NAME = DiscountItemsData1,
FILENAME = 'D:\Sql\MSSQL\Data\DiscountItemsData1.mdf'),
FILEGROUP DiscountItemsDB2(
NAME = DiscountItemsData2,
FILENAME = 'D:\Sql\MSSQL\Data\DiscountItemsData2.ndf'),
FILEGROUP DiscountItemsFS1 CONTAINS FILESTREAM DEFAULT(
NAME = DiscountItemsFS1,
FILENAME = 'D:\Sql\MSSQL\Data\DiscountItemsFS1'),
LOG ON (
NAME = DiscountItemsLOG,
FILENAME = 'D:\Sql\MSSQL\Data\DiscountItemsLOG.ldf')
GO

Once the database has a FILESTREAM filegroup, tables can be created that contain FILESTREAM columns. As mentioned earlier, a FILESTREAM column is defined as a varbinary (max) column that has the FILESTREAM attribute.[2]

Example:

CREATE TABLE [ForSaleItems](
[ItemID] [int] IDENTITY(1,1) PRIMARY KEY
[ItemGuid] [uniqueidentifier] ROWGUIDCOL NOT NULL UNIQUE ON [PRIMARY],
[ItemDescription] [varchar](50) NULL,
[ItemImage] [varbinary](max) FILESTREAM NULL
)
FILESTREAM_ON DiscountItemsFS1
GO

As a requirement, you need to have a ROWGUID column like the ItemID column. If you try to create a plain old Identity column, the table won’t be created and you will get an error (Msg 5505, Level 16, State 1, Line 1 – A table with FILESTREAM column(s) must have a non-NULL unique ROWGUID column).

The column that will be used as a pointer to the real file on the disk needs to be created as a VarBinary(max) with the FileStream attribute. In our case this is the ItemImage.

The following query will insert a new row into our table and it will also create a file into our folder.

INSERT INTO ForSaleItems([ItemGuid], [ItemDescription],  [ItemImage])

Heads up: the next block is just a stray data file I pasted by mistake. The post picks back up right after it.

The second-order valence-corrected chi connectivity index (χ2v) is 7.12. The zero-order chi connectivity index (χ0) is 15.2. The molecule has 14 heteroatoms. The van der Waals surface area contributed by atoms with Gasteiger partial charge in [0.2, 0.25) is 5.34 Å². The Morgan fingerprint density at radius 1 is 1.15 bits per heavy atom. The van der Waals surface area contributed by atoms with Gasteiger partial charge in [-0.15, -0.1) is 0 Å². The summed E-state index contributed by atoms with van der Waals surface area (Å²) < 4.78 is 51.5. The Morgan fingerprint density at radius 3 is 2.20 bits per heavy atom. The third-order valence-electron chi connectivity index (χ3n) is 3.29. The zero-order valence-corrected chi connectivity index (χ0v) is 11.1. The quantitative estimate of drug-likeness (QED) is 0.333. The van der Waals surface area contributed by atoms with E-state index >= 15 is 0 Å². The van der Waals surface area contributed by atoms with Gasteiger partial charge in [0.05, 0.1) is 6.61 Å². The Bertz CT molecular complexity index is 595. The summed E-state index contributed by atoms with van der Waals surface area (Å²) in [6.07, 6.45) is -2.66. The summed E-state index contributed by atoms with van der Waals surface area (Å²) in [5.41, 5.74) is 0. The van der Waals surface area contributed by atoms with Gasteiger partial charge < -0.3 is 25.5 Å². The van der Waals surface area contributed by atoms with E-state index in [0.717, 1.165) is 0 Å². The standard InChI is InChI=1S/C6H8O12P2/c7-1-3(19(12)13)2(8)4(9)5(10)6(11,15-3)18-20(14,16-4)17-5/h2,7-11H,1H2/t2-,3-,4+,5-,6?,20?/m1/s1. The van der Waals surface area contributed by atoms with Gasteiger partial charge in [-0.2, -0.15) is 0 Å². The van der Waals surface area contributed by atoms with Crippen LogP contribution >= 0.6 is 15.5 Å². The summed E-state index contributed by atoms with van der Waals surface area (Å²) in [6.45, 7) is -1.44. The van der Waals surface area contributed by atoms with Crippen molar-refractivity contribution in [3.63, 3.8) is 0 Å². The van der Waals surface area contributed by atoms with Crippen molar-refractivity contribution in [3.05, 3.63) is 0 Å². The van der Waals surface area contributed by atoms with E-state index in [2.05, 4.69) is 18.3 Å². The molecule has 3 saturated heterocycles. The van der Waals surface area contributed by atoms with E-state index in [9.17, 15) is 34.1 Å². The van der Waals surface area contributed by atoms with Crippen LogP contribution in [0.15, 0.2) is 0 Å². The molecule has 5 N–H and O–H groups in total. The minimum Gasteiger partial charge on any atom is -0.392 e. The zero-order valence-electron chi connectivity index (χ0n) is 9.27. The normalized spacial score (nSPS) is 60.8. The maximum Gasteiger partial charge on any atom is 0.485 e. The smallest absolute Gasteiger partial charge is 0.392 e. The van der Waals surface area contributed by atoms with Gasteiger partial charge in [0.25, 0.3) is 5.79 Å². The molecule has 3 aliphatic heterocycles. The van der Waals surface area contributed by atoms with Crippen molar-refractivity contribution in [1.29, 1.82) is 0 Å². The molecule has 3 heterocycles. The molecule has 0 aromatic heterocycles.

VALUES(NEWID(), 'Something random somebody said', CAST('Hope is a heuristicSearch' AS VARBINARY(MAX)))

The path to the file is not immediately available, you need to use Pathname() function to get the path. But, remember that PathName() returns only a file handle so you cannot navigate to the path.

SELECT [ItemDescription], pathname = [ItemImage].PathName() FROM ForSaleItems

If you really want to see the files, you need to goto the FILESTREAM container (the folder we specified for FILESTREAM when creating the DB). Also, when you delete files that are no longer needed, they are removed by a garbage collection process (an automatic background process).

What about Backups?

All backup and recovery methods are available with FILESTREAM data. If you already have a backup process in place then remember that the FILESTREAM data is backed up with the structured data in the database.
If you do not want to back up FILESTREAM data with relational data, you can use a partial backup to exclude FILESTREAM filegroups.

Conclusion:

So, hopefully this has given you a very quick introduction to FILESTREAMs in SQL*Server.

Most of the stuff I presented in the post came from the following WhitePaper (Or at least, what I understood from the paper): FILESTREAMStorage by Paul Randal.

If there are any mistakes, they are my own and should not be attributed to anyone else. Comments, suggestions and telling off is always welcome.

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About

By profession, I’m a SQL Server Database Administrator. I love to poke my nose into different corners and see how stuff looks in there. I keep looking for new things to do as my mind refuses to settle on one topic.

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Posted in SQL Server
3 comments on “T-SQL Tuesday #040: File and Filegroup Wisdom (Quick Introduction to FILESTREAM)
  1. rieshellin says:

    Very detailed post…Thanks a ton

  2. […] Hemanth Damecharla: T-SQL Tuesday #040: File and Filegroup Wisdom (Quick Introduction to FILESTREAM) […]